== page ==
Francisco Goldman: Writing Astride Two Worlds: Raised between Conflicting Cultures, This Remarkable Novelist Weaves Threads of Journalism, History, and Fiction into Stories of Exquisite Detail

By Bach, Caleb | Americas (English Edition), July-August 2005 | Go to article overview

Francisco Goldman: Writing Astride Two Worlds: Raised between Conflicting Cultures, This Remarkable Novelist Weaves Threads of Journalism, History, and Fiction into Stories of Exquisite Detail


Bach, Caleb, Americas (English Edition)


Francisco Goldman possesses an almost boyish appearance that belies his fifty years of age. He also retains the enthusiasm, curiosity, and energy level associated with youth. These qualities were much in evidence as he talked in a friendly, open manner about his life and writing career: "I firmly believe what makes writers is something that happens way back in childhood," he says, "some sort of wound, something that disconnects them from ordinary reality in some way, and they spend the rest of their lives either trying to integrate themselves into that reality, or coexist in a parallel reality, constantly needing to make sense of themselves through storytelling, some way, everyday."

For Goldman, early childhood was spent in the Boston suburbs, the son of immigrants, a Jewish chemist father and a Catholic Guatemalan mother. Due to his parents' marital strife, though, the boy's life was marked by frequent trips accompanying his mother to her homeland, where he would live with members of her family for extended periods of time. "I might have stayed there," Goldman says, "but I got sick--tuberculosis--so I ended up being reunited with my father."

His first years at school were difficult: not just the confusion of English and Spanish, starting one and stopping another, but: "I was an oddity, ethnically, being raised in this very white, Irish and Italian neighborhood," he says. "I was a terrible student due to flaws of character, turmoil in our household, a lack of coherence--my parents' different backgrounds.... Eventually I got more socialized, came out of my shell, but even then I was a maladjusted kid, so I was always being forced to attend classes for underachievers," he says, laughing, "but I could always write stories, that was something I could do, something that was noticed."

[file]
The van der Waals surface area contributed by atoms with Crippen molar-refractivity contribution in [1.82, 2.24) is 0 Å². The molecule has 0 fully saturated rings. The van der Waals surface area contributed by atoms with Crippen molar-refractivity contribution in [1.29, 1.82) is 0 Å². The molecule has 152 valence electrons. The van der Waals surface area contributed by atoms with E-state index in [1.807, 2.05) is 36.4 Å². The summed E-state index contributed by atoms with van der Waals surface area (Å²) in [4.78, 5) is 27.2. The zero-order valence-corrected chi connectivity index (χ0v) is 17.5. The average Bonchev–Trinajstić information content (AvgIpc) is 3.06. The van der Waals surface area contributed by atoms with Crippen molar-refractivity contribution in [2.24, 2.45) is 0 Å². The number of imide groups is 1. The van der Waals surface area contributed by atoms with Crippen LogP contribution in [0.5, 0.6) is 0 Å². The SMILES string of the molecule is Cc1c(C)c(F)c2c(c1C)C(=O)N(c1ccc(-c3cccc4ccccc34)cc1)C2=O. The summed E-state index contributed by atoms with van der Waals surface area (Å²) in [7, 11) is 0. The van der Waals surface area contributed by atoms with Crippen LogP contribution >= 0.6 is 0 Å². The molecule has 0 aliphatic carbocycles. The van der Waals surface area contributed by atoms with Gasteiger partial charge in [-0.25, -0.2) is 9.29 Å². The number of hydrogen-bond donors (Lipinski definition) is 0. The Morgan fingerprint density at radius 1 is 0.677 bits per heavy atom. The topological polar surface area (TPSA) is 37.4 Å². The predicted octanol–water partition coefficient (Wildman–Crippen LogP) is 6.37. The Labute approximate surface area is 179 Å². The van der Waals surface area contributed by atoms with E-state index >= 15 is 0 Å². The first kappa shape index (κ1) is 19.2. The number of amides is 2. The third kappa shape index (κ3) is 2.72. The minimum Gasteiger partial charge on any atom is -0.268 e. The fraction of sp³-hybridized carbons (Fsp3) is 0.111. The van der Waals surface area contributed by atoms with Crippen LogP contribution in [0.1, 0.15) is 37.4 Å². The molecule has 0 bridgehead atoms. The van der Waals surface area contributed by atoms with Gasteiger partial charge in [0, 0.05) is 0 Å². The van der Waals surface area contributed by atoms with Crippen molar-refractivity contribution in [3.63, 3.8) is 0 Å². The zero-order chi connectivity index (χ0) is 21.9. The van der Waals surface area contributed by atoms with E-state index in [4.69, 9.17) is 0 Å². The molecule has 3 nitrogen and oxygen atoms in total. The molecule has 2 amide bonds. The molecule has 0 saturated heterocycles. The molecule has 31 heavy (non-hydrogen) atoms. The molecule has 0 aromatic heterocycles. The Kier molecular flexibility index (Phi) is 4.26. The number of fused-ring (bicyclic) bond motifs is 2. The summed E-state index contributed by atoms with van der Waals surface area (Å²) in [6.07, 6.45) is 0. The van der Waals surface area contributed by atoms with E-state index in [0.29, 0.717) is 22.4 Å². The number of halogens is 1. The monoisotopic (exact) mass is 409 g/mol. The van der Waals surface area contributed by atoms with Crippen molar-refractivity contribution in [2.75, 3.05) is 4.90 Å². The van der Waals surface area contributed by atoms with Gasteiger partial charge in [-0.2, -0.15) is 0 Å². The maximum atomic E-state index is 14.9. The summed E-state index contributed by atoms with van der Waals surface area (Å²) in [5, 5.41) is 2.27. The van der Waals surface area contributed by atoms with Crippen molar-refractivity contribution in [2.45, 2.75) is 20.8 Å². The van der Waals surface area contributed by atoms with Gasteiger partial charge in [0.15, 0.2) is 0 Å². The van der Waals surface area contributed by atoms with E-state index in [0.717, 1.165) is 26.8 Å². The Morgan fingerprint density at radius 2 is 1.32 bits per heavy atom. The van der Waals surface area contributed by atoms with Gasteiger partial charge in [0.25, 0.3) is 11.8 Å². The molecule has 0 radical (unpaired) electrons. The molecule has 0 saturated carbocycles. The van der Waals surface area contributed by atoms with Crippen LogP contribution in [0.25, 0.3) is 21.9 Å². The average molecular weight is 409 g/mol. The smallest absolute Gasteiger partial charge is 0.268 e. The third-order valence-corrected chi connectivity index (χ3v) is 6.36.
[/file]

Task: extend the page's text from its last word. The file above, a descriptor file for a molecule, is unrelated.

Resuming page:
By a "miracle," Goldman says, he was admitted to Hobart College in upstate New York, where he finally blossomed. While there he completed his first novel--"about being a messed-up teenager"--and left school for New York before his senior year. In 1979, after an absence of four years, Goldman returned to Guatemala intent on staying at his Uncle Hugo's house to write stories to gain admission to various MFA programs in the U.S. Only gradually did he become aware of the dimensions of the violence and repression then sweeping the country. He submitted a story based in Guatemala to Rust Hills, an editor at Esquire, who published the piece and encouraged him to cover other ongoing events in Central America. With this offer, Goldman abandoned his goal of an MFA program, instead cutting his teeth as a journalist both in Guatemala and then Nicaragua, where he filed pieces covering the Contra War, first for Esquire and later for Harper's. Much of the tragedy of those times ultimately led to his first novel.

Largely autobiographical, The Long Night of the White Chickens (1992) is the story of Roger Graetz, who grows up between two cultures. But its focal point is inspired by a real-life investigation that Goldman and a fellow journalist pursued regarding the murder of a young Guatemalan woman who had been the Goldman family maid when the author was a boy. In the story she is called Flor de Mayo Puac, and after graduating from college in the States, she returns to her homeland to direct an orphanage amid the chaos of civil war. The story is about love, not only Graetz's affection for his childhood companion, but also a passionate relationship between Flor and the other journalist, named Luis Moya Martinez in the novel. They fall for one another in a Chinese restaurant as workers deliver live chickens, struggling in pairs, hanging upside down. The image also serves as a metaphor for the lovers' own hopeless condition amid their strife-ridden reality.

"I wrote the book to save my own life!" says Goldman. "That sounds dramatic, but as a young writer I had an ambition to grow more, to know more, to bring my two worlds together. …

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